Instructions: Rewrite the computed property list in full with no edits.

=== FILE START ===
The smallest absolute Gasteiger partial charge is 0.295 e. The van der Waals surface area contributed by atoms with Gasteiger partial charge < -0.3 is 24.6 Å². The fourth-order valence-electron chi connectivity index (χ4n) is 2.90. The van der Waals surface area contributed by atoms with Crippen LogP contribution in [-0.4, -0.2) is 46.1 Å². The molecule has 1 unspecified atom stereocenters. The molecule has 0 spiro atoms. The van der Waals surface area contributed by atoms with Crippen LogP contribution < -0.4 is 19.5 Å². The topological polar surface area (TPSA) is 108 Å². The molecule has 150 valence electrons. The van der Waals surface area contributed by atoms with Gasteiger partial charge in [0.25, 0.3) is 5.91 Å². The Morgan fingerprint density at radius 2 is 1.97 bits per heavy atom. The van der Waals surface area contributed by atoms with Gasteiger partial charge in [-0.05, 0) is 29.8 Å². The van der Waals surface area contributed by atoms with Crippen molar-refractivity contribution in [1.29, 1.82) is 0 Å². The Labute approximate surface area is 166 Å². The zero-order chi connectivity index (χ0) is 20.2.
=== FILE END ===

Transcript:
The smallest absolute Gasteiger partial charge is 0.295 e. The van der Waals surface area contributed by atoms with Gasteiger partial charge < -0.3 is 24.6 Å². The fourth-order valence-electron chi connectivity index (χ4n) is 2.90. The van der Waals surface area contributed by atoms with Crippen LogP contribution in [-0.4, -0.2) is 46.1 Å². The molecule has 1 unspecified atom stereocenters. The molecule has 0 spiro atoms. The van der Waals surface area contributed by atoms with Crippen LogP contribution < -0.4 is 19.5 Å². The topological polar surface area (TPSA) is 108 Å². The molecule has 150 valence electrons. The van der Waals surface area contributed by atoms with Gasteiger partial charge in [0.25, 0.3) is 5.91 Å². The Morgan fingerprint density at radius 2 is 1.97 bits per heavy atom. The van der Waals surface area contributed by atoms with Gasteiger partial charge in [-0.05, 0) is 29.8 Å². The van der Waals surface area contributed by atoms with Crippen molar-refractivity contribution in [1.29, 1.82) is 0 Å². The Labute approximate surface area is 166 Å². The zero-order chi connectivity index (χ0) is 20.2.